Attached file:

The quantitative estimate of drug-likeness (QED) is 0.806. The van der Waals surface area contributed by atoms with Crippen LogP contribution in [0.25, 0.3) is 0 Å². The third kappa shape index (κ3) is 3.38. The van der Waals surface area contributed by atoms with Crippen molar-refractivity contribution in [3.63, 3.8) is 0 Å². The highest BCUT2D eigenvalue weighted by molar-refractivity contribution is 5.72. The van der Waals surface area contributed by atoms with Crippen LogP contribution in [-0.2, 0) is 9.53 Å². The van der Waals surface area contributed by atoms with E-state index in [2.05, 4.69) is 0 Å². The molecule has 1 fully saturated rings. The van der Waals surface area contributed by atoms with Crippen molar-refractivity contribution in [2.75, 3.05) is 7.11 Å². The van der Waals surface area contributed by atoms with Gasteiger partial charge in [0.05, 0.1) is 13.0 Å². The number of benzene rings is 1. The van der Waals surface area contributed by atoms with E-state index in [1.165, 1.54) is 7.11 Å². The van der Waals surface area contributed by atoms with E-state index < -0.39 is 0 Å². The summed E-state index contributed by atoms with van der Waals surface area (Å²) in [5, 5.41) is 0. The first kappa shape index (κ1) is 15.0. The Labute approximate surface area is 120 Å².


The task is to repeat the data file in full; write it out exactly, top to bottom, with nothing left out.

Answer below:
The quantitative estimate of drug-likeness (QED) is 0.806. The van der Waals surface area contributed by atoms with Crippen LogP contribution in [0.25, 0.3) is 0 Å². The third kappa shape index (κ3) is 3.38. The van der Waals surface area contributed by atoms with Crippen molar-refractivity contribution in [3.63, 3.8) is 0 Å². The highest BCUT2D eigenvalue weighted by molar-refractivity contribution is 5.72. The van der Waals surface area contributed by atoms with Crippen LogP contribution in [-0.2, 0) is 9.53 Å². The van der Waals surface area contributed by atoms with E-state index in [2.05, 4.69) is 0 Å². The molecule has 1 fully saturated rings. The van der Waals surface area contributed by atoms with Crippen molar-refractivity contribution in [2.75, 3.05) is 7.11 Å². The van der Waals surface area contributed by atoms with Gasteiger partial charge in [0.05, 0.1) is 13.0 Å². The number of benzene rings is 1. The van der Waals surface area contributed by atoms with E-state index in [1.165, 1.54) is 7.11 Å². The van der Waals surface area contributed by atoms with E-state index < -0.39 is 0 Å². The summed E-state index contributed by atoms with van der Waals surface area (Å²) in [5, 5.41) is 0. The first kappa shape index (κ1) is 15.0. The Labute approximate surface area is 120 Å².